Professor of Theatre Arts Kurt Daw is one of 16 college professors from across the nation selected by the National Endowment for the Humanities to participate in its month-long summer seminar being held at the Huntington Library in Pasadena. Titled "The Formation and Re-formation of the Book: 1450-1650," the seminar will explore the construction, transmission and reading of books during the late medieval and early modern eras.

The Alexander String Quartet, quartet-in-residence of the Morrison Chamber Music Center, performed April 21 at Santa Rosa Junior College and April 23 at UC Davis' Mondavi Center. (Another Mondavi Center performance is scheduled for May 13.) The Documentary Film Institute's short film about the quartet, "Con Moto," screened before each concert. Robert Barbarino, the institute's associate director, directed the film. "Con Moto" follows the Alexander String Quartet as it performs throughout Poland, revealing the tradition of chamber music and the collective voice that emerges through the unique personalities of four world-class musicians.

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A long history of diversity

Associate Professor of Asian American Studies Jonathan Lee was interviewed on the radio program "Marvels of China: Pathways to the Pacific Rim," which is broadcast on AM station WGCH in Greenwich, Connecticut, and also posted to the web as a podcast. Among other things, Lee discussed something that's sometimes overlooked about China: its diversity. "When we speak about China … we typically think China and one country, one history, one type of people, one type of culture, one type of religion, maybe even a singular bloodline," Lee said. "And China is huge. It has a long history, thousands and thousands of years … you can't talk about just one type of 'Chinese' or one representation of 'Chinese.'" Listen to the full interview.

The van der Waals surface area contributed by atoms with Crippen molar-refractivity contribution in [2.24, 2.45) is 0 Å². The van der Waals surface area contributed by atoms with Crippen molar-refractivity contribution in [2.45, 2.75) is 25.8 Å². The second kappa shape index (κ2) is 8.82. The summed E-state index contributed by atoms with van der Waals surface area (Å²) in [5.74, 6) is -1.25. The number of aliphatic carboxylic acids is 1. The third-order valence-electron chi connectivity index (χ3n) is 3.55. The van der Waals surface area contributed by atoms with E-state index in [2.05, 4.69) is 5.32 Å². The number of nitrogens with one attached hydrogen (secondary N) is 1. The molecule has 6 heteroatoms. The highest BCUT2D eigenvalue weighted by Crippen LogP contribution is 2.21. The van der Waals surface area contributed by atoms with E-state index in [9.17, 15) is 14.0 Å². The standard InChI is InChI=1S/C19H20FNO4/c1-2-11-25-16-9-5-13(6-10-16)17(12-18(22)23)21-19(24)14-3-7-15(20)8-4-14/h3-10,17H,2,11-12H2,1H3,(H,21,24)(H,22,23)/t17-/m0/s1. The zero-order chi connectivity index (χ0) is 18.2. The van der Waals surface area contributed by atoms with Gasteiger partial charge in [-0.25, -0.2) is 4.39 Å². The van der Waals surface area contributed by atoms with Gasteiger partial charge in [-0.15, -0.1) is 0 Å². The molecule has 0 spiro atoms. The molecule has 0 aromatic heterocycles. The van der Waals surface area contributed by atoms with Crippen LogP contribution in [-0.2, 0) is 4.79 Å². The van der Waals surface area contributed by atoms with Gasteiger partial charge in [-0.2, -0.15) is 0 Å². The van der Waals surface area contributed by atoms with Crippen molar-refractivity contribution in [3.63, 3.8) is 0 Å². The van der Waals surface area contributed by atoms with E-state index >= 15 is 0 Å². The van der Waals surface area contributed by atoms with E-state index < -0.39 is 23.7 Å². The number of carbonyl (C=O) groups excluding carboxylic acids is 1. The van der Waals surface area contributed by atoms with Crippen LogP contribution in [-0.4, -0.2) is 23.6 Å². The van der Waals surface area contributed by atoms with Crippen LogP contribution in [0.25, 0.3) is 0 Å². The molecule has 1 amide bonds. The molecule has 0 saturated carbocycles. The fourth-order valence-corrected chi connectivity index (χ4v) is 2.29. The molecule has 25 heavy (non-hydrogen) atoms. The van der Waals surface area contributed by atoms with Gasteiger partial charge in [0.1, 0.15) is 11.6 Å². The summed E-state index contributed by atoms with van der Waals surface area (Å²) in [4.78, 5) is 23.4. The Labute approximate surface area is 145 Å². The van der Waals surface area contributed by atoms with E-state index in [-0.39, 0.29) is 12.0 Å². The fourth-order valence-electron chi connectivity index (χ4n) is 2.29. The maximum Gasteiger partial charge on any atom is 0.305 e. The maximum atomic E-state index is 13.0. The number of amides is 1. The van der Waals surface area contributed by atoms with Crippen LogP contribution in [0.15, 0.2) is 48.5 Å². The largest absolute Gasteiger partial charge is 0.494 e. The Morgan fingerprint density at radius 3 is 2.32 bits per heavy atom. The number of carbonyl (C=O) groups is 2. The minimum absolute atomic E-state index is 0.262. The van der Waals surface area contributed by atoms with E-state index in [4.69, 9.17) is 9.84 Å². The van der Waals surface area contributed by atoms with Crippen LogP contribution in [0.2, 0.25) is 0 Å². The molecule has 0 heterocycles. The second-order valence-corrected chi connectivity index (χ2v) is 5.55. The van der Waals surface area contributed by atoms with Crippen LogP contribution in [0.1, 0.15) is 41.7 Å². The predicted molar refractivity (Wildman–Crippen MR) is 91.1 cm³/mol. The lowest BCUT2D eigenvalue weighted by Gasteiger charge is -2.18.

Undocumented students, amazing scientists

Assistant Professor of Chemistry Alegra Eroy-Reveles, Professor of Biology Leticia Marquez-Magana and an alumnus identified as "Angel" are quoted in a Chemical & Engineering News article about undocumented students in the chemical sciences. [http://cen.acs.org/articles/95/i16/Undocumented-students-remain-shadows-... "Many of the best students I've ever trained in my 23 years of being a professor at San Francisco State are undocumented students," Marquez-Magana said. "They have to go through so much that they have those abilities that are the key characteristics of amazing scientists: persistence, motivation, commitment, strong work ethic and ability to multitask. These individuals have overcome so much, and they know how to fail and get back up because they've done it so much in a system that's not in their favor."

For more media coverage of faculty, staff, students, alumni and programs, see SF State in the News.